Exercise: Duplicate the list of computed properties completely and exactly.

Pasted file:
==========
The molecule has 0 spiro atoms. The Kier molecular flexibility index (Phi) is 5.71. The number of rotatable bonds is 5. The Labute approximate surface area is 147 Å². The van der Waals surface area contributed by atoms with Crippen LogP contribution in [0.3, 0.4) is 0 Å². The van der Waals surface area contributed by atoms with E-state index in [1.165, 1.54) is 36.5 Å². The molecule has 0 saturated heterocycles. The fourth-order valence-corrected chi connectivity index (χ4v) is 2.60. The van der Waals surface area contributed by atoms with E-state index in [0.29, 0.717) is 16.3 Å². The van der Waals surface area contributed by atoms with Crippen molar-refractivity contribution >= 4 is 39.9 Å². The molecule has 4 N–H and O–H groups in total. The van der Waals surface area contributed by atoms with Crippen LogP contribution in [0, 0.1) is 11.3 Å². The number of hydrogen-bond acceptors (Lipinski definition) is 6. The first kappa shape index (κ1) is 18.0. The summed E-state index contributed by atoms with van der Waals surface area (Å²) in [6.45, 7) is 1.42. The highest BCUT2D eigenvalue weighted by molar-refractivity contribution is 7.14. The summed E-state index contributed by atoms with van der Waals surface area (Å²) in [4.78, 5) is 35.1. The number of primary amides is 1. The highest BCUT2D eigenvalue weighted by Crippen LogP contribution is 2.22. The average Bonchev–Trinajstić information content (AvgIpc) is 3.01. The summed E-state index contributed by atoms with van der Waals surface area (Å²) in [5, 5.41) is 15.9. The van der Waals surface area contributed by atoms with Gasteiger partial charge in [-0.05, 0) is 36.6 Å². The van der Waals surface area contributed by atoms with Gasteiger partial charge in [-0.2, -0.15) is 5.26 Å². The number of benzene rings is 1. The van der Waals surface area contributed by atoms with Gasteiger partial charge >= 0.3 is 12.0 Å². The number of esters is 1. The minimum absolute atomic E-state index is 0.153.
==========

The molecule has 0 spiro atoms. The Kier molecular flexibility index (Phi) is 5.71. The number of rotatable bonds is 5. The Labute approximate surface area is 147 Å². The van der Waals surface area contributed by atoms with Crippen LogP contribution in [0.3, 0.4) is 0 Å². The van der Waals surface area contributed by atoms with E-state index in [1.165, 1.54) is 36.5 Å². The molecule has 0 saturated heterocycles. The fourth-order valence-corrected chi connectivity index (χ4v) is 2.60. The van der Waals surface area contributed by atoms with E-state index in [0.29, 0.717) is 16.3 Å². The van der Waals surface area contributed by atoms with Crippen molar-refractivity contribution >= 4 is 39.9 Å². The molecule has 4 N–H and O–H groups in total. The van der Waals surface area contributed by atoms with Crippen LogP contribution in [0, 0.1) is 11.3 Å². The number of hydrogen-bond acceptors (Lipinski definition) is 6. The first kappa shape index (κ1) is 18.0. The summed E-state index contributed by atoms with van der Waals surface area (Å²) in [6.45, 7) is 1.42. The highest BCUT2D eigenvalue weighted by molar-refractivity contribution is 7.14. The summed E-state index contributed by atoms with van der Waals surface area (Å²) in [4.78, 5) is 35.1. The number of primary amides is 1. The highest BCUT2D eigenvalue weighted by Crippen LogP contribution is 2.22. The average Bonchev–Trinajstić information content (AvgIpc) is 3.01. The summed E-state index contributed by atoms with van der Waals surface area (Å²) in [5, 5.41) is 15.9. The van der Waals surface area contributed by atoms with Gasteiger partial charge in [-0.05, 0) is 36.6 Å². The van der Waals surface area contributed by atoms with Gasteiger partial charge in [-0.2, -0.15) is 5.26 Å². The number of benzene rings is 1. The van der Waals surface area contributed by atoms with Gasteiger partial charge >= 0.3 is 12.0 Å². The number of esters is 1. The minimum absolute atomic E-state index is 0.153.